A new corporate parasite is born

By Leith van Onselen

This site has frequently derided the parasitic growth of Australia’s FIRE sector (finance, insurance and real estate), which has grown at roughly twice the pace of the rest of the economy since financial markets were deregulated in the mid-1980s:

Now it appears there is a new parasite on the block in the form of the Big Four accounting firms. From The ABC:

The “big four” are the unseen hand guiding Australian life.

Not the banks, but the global consulting firms KPMG, Deloitte, PricewaterhouseCoopers (PwC) and Ernst & Young (EY).

Their revenue in Australia topped $7 billion last financial year, and the sector is growing at nearly 15 per cent annually — powered by rampant acquisitions of everything from advertising agencies and marketing companies to law firms.

“The firms are incredibly important in Australia — they’re proportionally larger here than anywhere else,” Stuart Kells, co-author of a new book The Big Four, said.

“And they’ve got fingers in all sorts of pies: corporate auditing, government advice, not-for-profits, real estate, marketing, you name it…

KPMG has “enjoyed almost double digit growth” for the last five years, according to its chairman Alison Kitchen.

“With the economy growing at about 3 per cent during that time, clearly that cannot continue indefinitely or else we’d end up taking over the world”…

“Whilst I don’t think that we are ‘too big to fail’ … I’m sure that the regulators are not going to allow us to get ourselves into that position,” Kitchen said.

One area where the Big Four has made out like bandits is consulting for Australia’s various governments, with the federal government alone understood to have spent $500 million on consultants last year alone, with the Big Four’s fee revenue more than doubling.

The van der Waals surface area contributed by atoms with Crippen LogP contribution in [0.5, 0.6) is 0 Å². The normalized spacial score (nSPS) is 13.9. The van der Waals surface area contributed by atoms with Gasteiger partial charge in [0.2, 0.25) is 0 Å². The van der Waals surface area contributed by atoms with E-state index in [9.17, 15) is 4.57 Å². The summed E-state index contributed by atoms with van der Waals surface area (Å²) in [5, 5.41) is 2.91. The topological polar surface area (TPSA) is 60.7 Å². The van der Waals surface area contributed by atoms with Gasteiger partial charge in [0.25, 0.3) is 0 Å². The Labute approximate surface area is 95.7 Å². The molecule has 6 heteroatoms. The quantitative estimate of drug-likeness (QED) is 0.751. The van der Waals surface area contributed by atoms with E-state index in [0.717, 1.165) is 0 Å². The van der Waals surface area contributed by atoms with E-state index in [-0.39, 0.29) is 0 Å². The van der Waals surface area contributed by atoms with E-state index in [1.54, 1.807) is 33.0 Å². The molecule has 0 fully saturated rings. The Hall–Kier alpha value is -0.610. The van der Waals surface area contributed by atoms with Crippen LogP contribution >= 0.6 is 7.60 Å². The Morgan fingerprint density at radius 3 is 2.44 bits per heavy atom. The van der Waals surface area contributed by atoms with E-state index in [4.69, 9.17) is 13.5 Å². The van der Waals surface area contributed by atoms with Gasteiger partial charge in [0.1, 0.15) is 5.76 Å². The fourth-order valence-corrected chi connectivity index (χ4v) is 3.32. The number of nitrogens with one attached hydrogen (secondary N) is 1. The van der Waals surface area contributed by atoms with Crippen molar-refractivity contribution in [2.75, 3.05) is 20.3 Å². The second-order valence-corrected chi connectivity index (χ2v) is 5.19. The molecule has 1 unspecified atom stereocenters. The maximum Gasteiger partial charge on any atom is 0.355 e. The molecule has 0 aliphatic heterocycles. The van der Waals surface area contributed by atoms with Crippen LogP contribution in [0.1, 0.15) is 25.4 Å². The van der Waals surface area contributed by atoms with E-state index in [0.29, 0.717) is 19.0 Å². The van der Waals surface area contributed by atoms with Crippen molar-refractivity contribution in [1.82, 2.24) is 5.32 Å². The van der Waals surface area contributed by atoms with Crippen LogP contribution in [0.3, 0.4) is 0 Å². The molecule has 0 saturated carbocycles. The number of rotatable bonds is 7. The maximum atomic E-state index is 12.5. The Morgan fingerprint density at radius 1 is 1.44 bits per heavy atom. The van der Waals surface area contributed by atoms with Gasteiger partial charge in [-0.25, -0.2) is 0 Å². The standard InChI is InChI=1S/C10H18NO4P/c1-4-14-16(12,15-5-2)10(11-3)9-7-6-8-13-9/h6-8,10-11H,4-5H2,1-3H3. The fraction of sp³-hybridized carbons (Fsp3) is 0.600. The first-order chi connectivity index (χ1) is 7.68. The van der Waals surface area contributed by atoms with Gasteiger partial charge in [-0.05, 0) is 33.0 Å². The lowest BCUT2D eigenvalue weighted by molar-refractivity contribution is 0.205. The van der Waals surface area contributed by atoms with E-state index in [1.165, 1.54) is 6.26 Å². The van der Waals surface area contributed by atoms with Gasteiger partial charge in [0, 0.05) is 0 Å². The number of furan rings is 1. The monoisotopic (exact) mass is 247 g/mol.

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Comments

  1. smart really,
    Scotty loves paying to get a so-called “credible, independant firm”…. to agree with him.
    mates in that space say the best bit is you can run over budget by a mile,….and all good

    • Stephen Morris

      And by the Magic of Economics, the more they are paid, the more they are deemed to have “produced” . . . by definition!

      It’s almost as good as Westconnex.

      No wonder our cities are so “productive“. Just ask Ed Glaeser, or his disciple Peter Martin.

      • No wonder our cities are so “productive“.
        Absolutely! Particularly the inner city segment close to teh government and law making.They ARE the economy. We Don’t need nothin but big inner cities!!!

    • You have to pay real money if you want the world’s best advice, and the BIg4 is where you can get that. None of this half baked stuff that public servants deliver. Besides what would they know – public servants have next to no understanding of the real world, and live in their sheltered workshops.

      We should also outsource our foreign policy formulation to independent research institutes like the Confucius Institute located in our universities.